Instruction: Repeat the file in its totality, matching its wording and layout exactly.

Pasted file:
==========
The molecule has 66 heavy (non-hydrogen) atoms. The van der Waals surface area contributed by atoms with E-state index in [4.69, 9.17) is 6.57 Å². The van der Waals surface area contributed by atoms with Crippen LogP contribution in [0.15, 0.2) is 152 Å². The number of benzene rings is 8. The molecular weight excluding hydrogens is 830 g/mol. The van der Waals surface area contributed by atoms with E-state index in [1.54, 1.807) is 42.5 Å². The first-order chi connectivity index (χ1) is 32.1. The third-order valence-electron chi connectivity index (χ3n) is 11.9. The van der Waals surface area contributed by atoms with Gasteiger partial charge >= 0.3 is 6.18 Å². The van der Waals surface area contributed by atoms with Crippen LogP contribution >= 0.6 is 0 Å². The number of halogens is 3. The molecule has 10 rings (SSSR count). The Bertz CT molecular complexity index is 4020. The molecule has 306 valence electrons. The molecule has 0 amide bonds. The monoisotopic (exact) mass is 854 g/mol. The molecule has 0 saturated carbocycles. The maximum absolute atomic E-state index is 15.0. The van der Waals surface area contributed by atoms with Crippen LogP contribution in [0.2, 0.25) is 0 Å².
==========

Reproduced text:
The molecule has 66 heavy (non-hydrogen) atoms. The van der Waals surface area contributed by atoms with E-state index in [4.69, 9.17) is 6.57 Å². The van der Waals surface area contributed by atoms with Crippen LogP contribution in [0.15, 0.2) is 152 Å². The number of benzene rings is 8. The molecular weight excluding hydrogens is 830 g/mol. The van der Waals surface area contributed by atoms with E-state index in [1.54, 1.807) is 42.5 Å². The first-order chi connectivity index (χ1) is 32.1. The third-order valence-electron chi connectivity index (χ3n) is 11.9. The van der Waals surface area contributed by atoms with Gasteiger partial charge >= 0.3 is 6.18 Å². The van der Waals surface area contributed by atoms with Crippen LogP contribution >= 0.6 is 0 Å². The number of halogens is 3. The molecule has 10 rings (SSSR count). The Bertz CT molecular complexity index is 4020. The molecule has 306 valence electrons. The molecule has 0 amide bonds. The monoisotopic (exact) mass is 854 g/mol. The molecule has 0 saturated carbocycles. The maximum absolute atomic E-state index is 15.0. The van der Waals surface area contributed by atoms with Crippen LogP contribution in [0.2, 0.25) is 0 Å².